On Friday, a coalition of organizations affiliated with Binghamton University launched the 1MReady_Bing initiative in collaboration with 1 Million Women, an environmental advocacy organization based in Australia.
Since its founding by Natalie Isaacs in 2009, the organization, recognized by the United Nations in 2013, has exceeded its goal of recruiting one million women to take climate action in their personal lives. For the BU-centered initiative, one person pledges to make a change in the name of the planet to potentially motivate more people to do the same. Student leaders and faculty hope to create a domino effect powerful enough to impact companies, politicians and governments, starting with a goal of 2,000 students making tangible changes in their everyday lives.
“As we say, our color is green,” University President Harvey Stenger said at the launch event. “But it’s not just our school color. I really think it’s one of our most important values.”
The campus groups involved include the Kaschak Institute for Social Justice for Women and Girls, Binghamton Two Degrees, the Sustainable Communities Transdisciplinary Area of Excellence, the Office of Sustainability, the Center for Civic Engagement and the Common Read Experience.
Andreas Pape, the director of Binghamton Two Degree and an associate professor of economics, described how his team, specifically Martin Lorocca, resource recovery manager for the Office of Recycling and Resource Management, and University Chief Sustainability Officer Pam Mischen, were instrumental in getting 1MReady_Bing off the ground.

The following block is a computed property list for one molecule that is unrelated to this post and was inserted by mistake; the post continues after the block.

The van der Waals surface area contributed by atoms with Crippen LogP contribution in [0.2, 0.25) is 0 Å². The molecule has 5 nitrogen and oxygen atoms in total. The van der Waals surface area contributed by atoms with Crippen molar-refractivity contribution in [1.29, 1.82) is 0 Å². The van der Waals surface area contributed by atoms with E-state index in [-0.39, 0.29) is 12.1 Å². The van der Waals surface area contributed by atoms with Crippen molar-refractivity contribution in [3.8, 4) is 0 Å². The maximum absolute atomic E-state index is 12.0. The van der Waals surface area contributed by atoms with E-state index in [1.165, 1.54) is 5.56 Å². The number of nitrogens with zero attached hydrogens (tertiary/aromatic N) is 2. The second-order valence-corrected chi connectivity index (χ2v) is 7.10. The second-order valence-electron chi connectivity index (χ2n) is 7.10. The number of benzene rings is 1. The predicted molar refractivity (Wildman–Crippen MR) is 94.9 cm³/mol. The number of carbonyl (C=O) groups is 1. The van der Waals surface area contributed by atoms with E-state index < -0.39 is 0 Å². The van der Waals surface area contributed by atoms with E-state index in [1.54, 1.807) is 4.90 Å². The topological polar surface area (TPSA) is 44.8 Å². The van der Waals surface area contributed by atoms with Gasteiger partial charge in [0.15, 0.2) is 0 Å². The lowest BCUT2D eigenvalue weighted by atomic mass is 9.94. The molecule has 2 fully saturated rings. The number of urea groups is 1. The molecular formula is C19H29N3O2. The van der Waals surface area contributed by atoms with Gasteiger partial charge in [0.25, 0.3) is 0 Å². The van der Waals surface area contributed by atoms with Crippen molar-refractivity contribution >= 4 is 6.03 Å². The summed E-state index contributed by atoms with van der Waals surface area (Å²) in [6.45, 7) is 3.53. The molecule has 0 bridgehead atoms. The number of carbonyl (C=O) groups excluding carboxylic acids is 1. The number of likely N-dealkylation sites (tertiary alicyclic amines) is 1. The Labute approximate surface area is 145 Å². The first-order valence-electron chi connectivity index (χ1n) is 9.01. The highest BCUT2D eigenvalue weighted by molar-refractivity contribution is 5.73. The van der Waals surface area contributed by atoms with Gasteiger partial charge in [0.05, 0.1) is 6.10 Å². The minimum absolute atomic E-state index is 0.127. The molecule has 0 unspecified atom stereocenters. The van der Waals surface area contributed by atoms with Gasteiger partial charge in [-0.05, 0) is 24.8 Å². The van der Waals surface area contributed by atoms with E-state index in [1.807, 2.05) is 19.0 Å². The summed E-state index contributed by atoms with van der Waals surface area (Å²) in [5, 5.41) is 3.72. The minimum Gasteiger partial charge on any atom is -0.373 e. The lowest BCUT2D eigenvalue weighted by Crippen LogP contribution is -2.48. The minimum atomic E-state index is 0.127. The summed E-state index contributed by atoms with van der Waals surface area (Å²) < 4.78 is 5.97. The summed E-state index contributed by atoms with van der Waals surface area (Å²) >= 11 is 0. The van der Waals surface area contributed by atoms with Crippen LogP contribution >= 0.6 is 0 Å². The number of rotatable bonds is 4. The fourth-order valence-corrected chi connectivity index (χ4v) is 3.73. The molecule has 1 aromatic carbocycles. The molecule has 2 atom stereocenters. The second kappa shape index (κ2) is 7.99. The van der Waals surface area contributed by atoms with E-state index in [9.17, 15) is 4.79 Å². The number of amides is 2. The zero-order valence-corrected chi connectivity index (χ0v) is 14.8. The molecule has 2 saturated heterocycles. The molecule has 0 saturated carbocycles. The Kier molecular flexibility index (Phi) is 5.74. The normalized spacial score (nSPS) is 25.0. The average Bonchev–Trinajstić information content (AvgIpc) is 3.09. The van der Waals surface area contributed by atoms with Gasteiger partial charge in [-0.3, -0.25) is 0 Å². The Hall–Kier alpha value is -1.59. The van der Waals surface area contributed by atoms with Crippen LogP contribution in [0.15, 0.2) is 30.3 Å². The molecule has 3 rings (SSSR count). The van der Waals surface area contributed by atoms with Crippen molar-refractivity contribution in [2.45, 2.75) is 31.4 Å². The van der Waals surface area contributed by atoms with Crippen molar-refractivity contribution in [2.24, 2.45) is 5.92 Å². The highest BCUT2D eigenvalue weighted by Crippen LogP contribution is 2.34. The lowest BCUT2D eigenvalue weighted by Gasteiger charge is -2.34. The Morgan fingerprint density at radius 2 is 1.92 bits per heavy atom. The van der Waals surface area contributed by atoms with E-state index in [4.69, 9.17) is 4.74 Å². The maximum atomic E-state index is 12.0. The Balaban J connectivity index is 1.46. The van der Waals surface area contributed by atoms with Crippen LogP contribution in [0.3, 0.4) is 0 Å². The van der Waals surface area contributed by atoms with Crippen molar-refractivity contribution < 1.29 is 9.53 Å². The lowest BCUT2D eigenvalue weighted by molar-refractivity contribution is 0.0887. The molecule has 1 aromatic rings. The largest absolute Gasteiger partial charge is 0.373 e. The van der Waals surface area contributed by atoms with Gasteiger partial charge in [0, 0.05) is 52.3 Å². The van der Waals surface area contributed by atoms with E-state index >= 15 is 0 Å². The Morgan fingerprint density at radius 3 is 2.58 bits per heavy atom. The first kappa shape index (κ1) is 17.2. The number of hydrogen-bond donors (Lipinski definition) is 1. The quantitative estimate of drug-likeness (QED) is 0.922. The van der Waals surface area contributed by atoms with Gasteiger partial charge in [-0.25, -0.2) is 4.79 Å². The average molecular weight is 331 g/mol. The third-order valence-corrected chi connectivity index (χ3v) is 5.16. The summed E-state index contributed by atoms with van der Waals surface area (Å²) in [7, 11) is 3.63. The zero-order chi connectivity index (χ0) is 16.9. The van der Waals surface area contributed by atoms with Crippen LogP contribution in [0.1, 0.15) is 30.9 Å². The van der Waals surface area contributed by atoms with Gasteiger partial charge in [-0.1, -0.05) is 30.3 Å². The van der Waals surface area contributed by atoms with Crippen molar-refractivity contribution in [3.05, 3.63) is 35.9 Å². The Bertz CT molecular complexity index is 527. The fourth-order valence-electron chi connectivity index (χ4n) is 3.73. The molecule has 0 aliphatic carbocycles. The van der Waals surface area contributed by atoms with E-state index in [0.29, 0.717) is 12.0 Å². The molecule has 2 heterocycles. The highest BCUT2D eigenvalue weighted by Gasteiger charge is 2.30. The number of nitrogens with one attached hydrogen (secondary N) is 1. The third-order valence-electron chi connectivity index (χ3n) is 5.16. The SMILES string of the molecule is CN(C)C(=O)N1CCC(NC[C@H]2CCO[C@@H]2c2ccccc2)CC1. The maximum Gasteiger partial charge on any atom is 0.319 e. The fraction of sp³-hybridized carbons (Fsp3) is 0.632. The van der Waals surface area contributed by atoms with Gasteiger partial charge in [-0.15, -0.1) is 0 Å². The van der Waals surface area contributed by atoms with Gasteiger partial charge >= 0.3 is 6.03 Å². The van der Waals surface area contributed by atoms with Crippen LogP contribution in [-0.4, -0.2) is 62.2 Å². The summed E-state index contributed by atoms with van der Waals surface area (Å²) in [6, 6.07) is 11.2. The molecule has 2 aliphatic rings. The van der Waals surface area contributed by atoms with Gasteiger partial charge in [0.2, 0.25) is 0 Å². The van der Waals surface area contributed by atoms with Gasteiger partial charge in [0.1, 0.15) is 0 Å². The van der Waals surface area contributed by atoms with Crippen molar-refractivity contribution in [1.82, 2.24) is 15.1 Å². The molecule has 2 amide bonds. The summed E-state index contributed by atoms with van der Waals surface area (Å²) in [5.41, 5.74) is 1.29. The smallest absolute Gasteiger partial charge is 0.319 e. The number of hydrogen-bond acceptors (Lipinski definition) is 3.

“They have led the effort to help organize [Isaacs’s] trip here and the launch of the app,” Pape wrote in an email. “[Loracca], for example, calculated the carbon implications of the actions that users in New York state can take — the carbon implications of electrification, for example, are much different in New York, where much of our electricity comes from renewables relative to Australia.”
Issacs, the Australian Geographic 2017 Conservationist of the Year, was not always a climate champion. She spent 24 years working in cosmetics manufacturing, a chapter of her life she discussed during her keynote address.
“I thought that climate change was somebody else’s issue,” Isaacs said. “I thought that I was one person, and I couldn’t make a difference anyway.”
Her perspective shifted after she tried to substantially reduce her carbon emissions. Since then, she has made it her mission to convince others — especially women — to do the same. She decided to start a women’s movement to create a space focused on the intersection of climate activism and female empowerment, as well as to emphasize women’s economic power. Now, Isaacs is excited to bring the movement to BU, a place she feels strives to make a difference.
Lorena Aguilar, the Kaschak Institute’s executive director, first met Isaacs during her time at the United Nations, where 1 Million Women gained recognition for its work in women’s and climate activism. According to Aguilar, Isaacs’s dream of bringing 1MReady to the United States took 10 years and a lot of determination to fully implement.
Stephen Corbisiero, the president of Zero Hour Binghamton — a student-run environmental justice organization — and a senior double-majoring in environmental studies and geography, said he hopes giving students a way to visualize their progress will allow them to realize making a change is possible, even at an individual level.
“What’s really great about the 1MReady campaign is that it lays all this information out in a simple, easy to follow format,” Corbisero said.